The new research published by the Proceedings of the National Academy of Sciences USA examines jet stream and moisture patterns in California over a centuries-long time period—1571 to 2013—which is nearly four times longer than the instrumental period of record that begins in the latter part of the 19th century. The length of the study enhances the understanding of dynamics that may contribute to extreme impacts from wildfires, as well as precipitation extremes. The work provides a stronger foundation and a longer-term perspective for evaluating regional natural hazards within California and the economic risks to one of the world's largest economies.Between 2012 and 2018, several deadly and costly extreme wildfire events impacted California, including some of the state’s largest and most destructive wildfires on record. In 2018, California experienced several of its costliest, deadliest, and largest wildfires to date, according to records that date back to 1933. Such extreme events, which are tracked by NCEI in its Billion-Dollar Weather and Climate Disasters reports, prompt concern for the future. [Photo of scientist examining burned base of tree, courtesy of Carl Skinner, U.S. Forest Service] Each scientist on the research team brought different perspectives and necessary knowledge to the study. These included expertise in paleoclimatology and paleoecology as well as wildfire research. The international, multi-disciplinary approach needed to execute the research underscored the many factors that can contribute to extreme weather and climate events.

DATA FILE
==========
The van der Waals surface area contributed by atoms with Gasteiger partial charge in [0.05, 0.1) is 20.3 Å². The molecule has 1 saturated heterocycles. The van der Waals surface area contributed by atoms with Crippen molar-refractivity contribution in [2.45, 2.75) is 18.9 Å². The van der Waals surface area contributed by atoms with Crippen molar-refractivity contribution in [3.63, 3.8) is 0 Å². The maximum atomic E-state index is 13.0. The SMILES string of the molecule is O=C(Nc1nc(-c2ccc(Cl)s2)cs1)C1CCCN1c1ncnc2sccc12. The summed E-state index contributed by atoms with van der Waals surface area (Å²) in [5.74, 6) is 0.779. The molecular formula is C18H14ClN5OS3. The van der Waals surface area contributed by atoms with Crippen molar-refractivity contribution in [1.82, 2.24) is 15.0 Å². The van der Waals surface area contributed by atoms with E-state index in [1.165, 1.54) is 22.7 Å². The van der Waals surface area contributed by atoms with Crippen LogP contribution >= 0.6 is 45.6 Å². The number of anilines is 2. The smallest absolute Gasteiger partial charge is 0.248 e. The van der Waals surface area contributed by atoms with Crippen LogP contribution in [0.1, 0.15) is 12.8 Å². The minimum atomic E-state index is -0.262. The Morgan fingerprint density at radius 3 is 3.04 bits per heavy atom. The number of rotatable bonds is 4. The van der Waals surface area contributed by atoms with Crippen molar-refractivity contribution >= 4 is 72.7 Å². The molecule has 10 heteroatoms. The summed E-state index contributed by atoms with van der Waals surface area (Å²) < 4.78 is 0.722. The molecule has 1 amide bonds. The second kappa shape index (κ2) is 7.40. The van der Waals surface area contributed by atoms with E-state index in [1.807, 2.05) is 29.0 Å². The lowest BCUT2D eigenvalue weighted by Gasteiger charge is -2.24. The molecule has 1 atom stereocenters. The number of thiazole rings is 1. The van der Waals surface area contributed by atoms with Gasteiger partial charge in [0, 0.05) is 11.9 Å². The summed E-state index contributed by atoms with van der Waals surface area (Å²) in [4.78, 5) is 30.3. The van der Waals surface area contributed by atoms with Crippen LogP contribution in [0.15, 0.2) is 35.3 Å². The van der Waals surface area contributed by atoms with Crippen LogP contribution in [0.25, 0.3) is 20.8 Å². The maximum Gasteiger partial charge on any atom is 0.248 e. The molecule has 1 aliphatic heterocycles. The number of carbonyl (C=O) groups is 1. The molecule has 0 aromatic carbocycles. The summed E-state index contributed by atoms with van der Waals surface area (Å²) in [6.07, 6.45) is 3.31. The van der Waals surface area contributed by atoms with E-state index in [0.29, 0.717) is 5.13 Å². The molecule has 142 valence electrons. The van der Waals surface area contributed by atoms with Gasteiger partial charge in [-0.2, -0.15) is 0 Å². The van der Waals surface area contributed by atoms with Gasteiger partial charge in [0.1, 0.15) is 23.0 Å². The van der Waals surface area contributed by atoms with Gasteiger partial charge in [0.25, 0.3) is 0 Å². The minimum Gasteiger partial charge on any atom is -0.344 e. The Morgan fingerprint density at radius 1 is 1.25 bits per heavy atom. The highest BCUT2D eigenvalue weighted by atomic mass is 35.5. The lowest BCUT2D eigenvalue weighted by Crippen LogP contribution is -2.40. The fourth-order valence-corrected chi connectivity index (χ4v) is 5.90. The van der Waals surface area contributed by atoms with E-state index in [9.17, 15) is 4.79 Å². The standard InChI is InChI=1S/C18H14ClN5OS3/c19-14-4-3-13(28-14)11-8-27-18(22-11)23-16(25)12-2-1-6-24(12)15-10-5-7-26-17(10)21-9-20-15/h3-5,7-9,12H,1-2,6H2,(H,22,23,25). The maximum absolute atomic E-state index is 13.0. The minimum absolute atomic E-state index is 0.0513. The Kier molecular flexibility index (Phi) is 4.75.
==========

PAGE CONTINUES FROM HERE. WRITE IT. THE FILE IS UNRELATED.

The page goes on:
Very recently, 2017 bucked a pattern seen in the longer record. The severe Tubbs and Thomas fires of 2017, a high-precipitation year, overrode the NPJ’s historical relationship with low-fire extremes after cool seasons of very high moisture. Extreme precipitation had compromised the Oroville Spillway earlier that year in addition to bringing about dangerous floods and landslides. Prior to modern fire suppression, the paleoclimatic reconstruction showed no cases of a high-precipitation year coupled with a high-fire year. If warming continues, as is the scientific consensus, then significant wet season rain and snow may not ensure a quiet fire season afterward.“Recent California fires during wet NPJ extremes may be early evidence of this change,” the paper states. Besides fire risk and its associated health and economic impacts, such a change could alter species distribution, forest composition, and ecosystems. Edited for WeatherNation by Meteorologist Mace Michaels